Toad Lake Trail

At A Glance

After a long and bumpy drive, the hike around Toad Lake offers an easy trip along the grassy shores of a beautiful high elevation lake basin and the chance to climb up to awesome Porcupine Lake.

Note: This trail is reached by a rough road, some of which may be unsuitable for low clearance vehicles. High clearance recommended.

Total Length: 3.5 miles
Elevation Gain: 560 feet.
Season: Summer, Fall

Toad-ally Awesome

Porcupine Peak peeks over the ridge above Toad Lake.

Nestled at the head of the canyon containing the headwaters of the Middle Fork of the Sacramento is large Toad Lake. Ringed with a meadowy fringe, the lake is a lush and peaceful spot, crowned by a crescent of rocky cliffs and wooded slopes. The cliffs on the southern side of the lake are particularly notable, as they are included in the Toad Lake Botanical area, which was established to protect sensitive flora. The hike to the lake passes through verdant meadows before reaching the lake. It then follows the north shore, right along the water, before climb up a bench and joining the Pacific Crest Trail high above the water. From there, a short stint on the PCT leads to nearby Porcupine Lake and excellent Porcupine Peak.

This scenic alpine gem is possibly the most remote of all the lakes that lie along the crest of the Eddy Range, which is the highest section of the large Trinity Divide. Porcupine Lake is located just to the south but it is just a little closer (not by much) to the Gumboot trailhead and more easily accessed off of the Pacific Crest Trail. Most traffic coming to Toad Lake does so via the PCT, coming from Gumboot or from the north, via the Parks Creek trailhead. Yet, despite the distance from the primary trailheads on the PCT, Toad Lake is actually a short walk from the third option getting there, which is via a road the makes the lengthy climb up the canyon of the Middle Fork of the Sacramento River. The drive up this canyon is probably the longest, roughest approach of any of the trails in the Trinity Divide but the easy access to the high country of the Eddy Range makes the journey a worthy effort.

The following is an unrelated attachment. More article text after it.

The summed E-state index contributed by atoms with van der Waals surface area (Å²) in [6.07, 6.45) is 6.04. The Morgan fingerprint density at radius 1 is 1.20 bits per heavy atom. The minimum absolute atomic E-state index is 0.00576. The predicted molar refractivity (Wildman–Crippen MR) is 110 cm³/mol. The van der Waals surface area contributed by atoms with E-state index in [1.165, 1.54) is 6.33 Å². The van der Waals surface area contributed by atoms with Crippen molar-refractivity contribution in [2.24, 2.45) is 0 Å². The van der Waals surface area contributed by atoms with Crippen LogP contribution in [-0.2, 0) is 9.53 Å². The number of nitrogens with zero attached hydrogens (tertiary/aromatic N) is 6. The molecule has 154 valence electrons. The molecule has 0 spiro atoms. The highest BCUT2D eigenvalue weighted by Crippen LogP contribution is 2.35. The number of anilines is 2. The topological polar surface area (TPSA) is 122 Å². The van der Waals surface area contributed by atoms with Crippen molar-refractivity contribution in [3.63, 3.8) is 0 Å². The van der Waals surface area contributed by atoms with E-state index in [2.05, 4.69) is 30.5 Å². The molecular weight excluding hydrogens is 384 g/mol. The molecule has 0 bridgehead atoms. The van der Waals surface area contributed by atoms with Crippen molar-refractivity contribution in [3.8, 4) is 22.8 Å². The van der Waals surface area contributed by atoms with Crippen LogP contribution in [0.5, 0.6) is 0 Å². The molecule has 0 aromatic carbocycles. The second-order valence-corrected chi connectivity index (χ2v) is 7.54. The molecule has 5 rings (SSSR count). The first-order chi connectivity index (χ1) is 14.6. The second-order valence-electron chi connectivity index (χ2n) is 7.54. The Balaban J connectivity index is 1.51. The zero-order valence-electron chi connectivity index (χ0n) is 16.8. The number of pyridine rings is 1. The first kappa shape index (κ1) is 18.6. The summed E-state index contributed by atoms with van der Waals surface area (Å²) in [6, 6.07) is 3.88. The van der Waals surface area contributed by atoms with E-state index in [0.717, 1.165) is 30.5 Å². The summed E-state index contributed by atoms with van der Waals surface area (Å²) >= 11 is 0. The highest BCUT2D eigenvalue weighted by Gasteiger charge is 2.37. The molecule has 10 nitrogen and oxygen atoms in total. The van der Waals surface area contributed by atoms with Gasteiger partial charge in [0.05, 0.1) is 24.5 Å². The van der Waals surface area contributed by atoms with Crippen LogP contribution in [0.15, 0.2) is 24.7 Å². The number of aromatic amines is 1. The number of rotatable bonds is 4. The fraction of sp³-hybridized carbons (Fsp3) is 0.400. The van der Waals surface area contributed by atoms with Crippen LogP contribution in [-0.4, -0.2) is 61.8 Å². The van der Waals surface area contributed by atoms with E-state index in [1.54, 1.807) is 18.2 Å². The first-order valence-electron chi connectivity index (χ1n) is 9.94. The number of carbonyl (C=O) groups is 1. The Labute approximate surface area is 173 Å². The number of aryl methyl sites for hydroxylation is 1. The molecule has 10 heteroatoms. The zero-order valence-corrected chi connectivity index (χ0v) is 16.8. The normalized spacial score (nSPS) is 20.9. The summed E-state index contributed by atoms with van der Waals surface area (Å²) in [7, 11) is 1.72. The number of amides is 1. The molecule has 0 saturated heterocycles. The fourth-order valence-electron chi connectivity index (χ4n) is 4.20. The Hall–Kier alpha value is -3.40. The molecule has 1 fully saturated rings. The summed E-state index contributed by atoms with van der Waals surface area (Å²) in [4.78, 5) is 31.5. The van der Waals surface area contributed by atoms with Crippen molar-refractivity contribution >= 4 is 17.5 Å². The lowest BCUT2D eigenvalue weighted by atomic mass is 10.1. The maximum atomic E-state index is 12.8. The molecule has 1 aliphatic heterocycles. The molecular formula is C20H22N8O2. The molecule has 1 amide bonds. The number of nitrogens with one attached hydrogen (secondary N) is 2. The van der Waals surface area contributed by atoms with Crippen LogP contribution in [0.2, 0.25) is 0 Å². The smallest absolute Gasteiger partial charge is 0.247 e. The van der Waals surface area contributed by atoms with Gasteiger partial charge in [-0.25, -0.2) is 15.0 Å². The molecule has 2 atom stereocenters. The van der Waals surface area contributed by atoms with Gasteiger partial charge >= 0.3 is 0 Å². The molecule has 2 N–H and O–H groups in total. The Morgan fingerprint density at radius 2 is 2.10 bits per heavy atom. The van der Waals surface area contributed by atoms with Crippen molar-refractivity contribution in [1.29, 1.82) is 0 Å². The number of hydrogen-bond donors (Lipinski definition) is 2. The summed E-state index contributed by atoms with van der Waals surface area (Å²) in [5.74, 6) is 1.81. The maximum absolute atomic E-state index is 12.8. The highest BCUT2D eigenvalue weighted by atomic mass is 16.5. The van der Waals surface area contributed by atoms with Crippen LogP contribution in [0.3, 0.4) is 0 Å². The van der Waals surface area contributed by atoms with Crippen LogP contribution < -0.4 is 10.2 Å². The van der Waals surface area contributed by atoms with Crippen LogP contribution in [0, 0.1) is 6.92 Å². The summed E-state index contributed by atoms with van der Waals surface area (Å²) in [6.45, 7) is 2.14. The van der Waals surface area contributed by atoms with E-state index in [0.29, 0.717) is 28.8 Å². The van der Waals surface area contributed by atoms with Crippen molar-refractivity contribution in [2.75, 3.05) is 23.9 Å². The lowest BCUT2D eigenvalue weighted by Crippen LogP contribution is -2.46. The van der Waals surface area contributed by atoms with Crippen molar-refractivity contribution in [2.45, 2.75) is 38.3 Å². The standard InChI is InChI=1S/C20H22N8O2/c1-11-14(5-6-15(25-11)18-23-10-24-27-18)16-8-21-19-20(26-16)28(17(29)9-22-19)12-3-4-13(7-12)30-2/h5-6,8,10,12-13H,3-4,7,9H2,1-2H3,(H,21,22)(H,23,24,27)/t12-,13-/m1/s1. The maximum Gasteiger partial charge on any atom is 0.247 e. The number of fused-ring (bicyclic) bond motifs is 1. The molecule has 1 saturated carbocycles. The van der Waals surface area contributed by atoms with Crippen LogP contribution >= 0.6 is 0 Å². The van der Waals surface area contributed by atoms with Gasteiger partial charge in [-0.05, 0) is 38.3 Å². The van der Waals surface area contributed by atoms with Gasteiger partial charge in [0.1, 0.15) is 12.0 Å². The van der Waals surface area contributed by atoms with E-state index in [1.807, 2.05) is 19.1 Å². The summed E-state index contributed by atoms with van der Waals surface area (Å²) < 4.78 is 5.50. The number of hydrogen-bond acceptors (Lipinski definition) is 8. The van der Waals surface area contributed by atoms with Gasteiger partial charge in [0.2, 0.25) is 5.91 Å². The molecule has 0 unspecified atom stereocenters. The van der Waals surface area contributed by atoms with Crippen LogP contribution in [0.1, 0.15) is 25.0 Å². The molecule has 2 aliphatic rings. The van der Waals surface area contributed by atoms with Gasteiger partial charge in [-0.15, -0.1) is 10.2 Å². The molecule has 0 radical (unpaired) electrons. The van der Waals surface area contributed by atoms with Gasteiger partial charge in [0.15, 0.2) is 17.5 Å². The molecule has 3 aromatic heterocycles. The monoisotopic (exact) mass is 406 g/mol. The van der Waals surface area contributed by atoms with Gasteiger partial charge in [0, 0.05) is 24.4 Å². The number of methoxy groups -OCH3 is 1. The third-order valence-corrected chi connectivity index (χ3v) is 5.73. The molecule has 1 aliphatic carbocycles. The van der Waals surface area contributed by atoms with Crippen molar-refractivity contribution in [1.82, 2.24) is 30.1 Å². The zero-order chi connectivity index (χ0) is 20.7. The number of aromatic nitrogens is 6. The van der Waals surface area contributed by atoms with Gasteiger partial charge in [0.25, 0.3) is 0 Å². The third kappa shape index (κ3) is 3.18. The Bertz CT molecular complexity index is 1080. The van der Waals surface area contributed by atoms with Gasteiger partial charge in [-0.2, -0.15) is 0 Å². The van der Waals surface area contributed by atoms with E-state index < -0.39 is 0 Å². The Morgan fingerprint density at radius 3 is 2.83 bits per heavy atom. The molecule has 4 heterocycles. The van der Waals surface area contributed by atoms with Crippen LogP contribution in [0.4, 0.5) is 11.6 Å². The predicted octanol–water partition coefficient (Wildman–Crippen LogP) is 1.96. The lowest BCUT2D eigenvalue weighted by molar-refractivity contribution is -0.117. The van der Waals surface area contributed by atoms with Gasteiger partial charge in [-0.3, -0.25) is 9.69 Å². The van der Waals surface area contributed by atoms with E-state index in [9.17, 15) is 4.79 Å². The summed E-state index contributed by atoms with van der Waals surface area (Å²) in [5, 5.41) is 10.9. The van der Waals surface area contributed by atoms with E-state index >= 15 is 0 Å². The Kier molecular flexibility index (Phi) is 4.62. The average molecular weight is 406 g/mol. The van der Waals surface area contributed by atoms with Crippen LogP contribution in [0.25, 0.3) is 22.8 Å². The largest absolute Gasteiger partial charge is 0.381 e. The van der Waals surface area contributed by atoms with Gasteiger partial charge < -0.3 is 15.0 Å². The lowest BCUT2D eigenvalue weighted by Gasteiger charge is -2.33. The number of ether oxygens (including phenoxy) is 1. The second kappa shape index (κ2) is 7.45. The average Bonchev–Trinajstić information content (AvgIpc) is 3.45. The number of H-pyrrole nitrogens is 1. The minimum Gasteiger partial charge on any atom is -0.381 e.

The Trail

Looking north at the divide.

From the dirt parking area, head west on the trail, immediately crossing a series of small streams and entering a wide meadow. The meadows spreads out on both sides of the trail but the view to the north is particularly noteworthy. A high, rocky ridge rises 1,000 feet overhead. This is the divide between the Middle and North Forks of the Sacramento River. Though unseen from this vantage point, the PCT crosses the divide at the point visible above the meadow. Continue west, through the meadow until reaching a fork in the trail. The path left is the remnants of the old road that once reached Toad Lake. This is a good return route as part of a short loop on the way back to the trailhead. Stay to the right and continue climbing up toward Toad Lake. Be sure to watch for bell-shaped Darlingtonia pitcher plant in the meadow. These are carnivorous plants endemic to the Klamath Mountains, which the Trinity Divide is a part of.

The trail wraps around Toad Lake.

After climbing through the meadow, the trail deposits you at the edge of Toad Lake. This is the fourth largest lake in the Trinity Divide, after Castle, Little Crater and Middle Deadfall Lakes. It is a lovely spot, with meadow along most of the shorline and cliffs closing in much of the basin. Though they are not exceptionally high, they form a scenic backdrop to the lake. Note the sparse trees on the south side. The soil here is particularly poor and creates harsh living conditions where only hearty trees and unusual species are able to grow. This area was also the site of an old Forest Service campground. Though the pit toilet and picnic table remain, the campground is officially decommissioned. It has been stricken from Forest Service literature and maps. Nonetheless, it is still in use in an unofficial capacity and is a gorgeous place for a walk-in campground. The trail passes some of the sites once it reaches the water and turns north, following along the northern shore of the lake.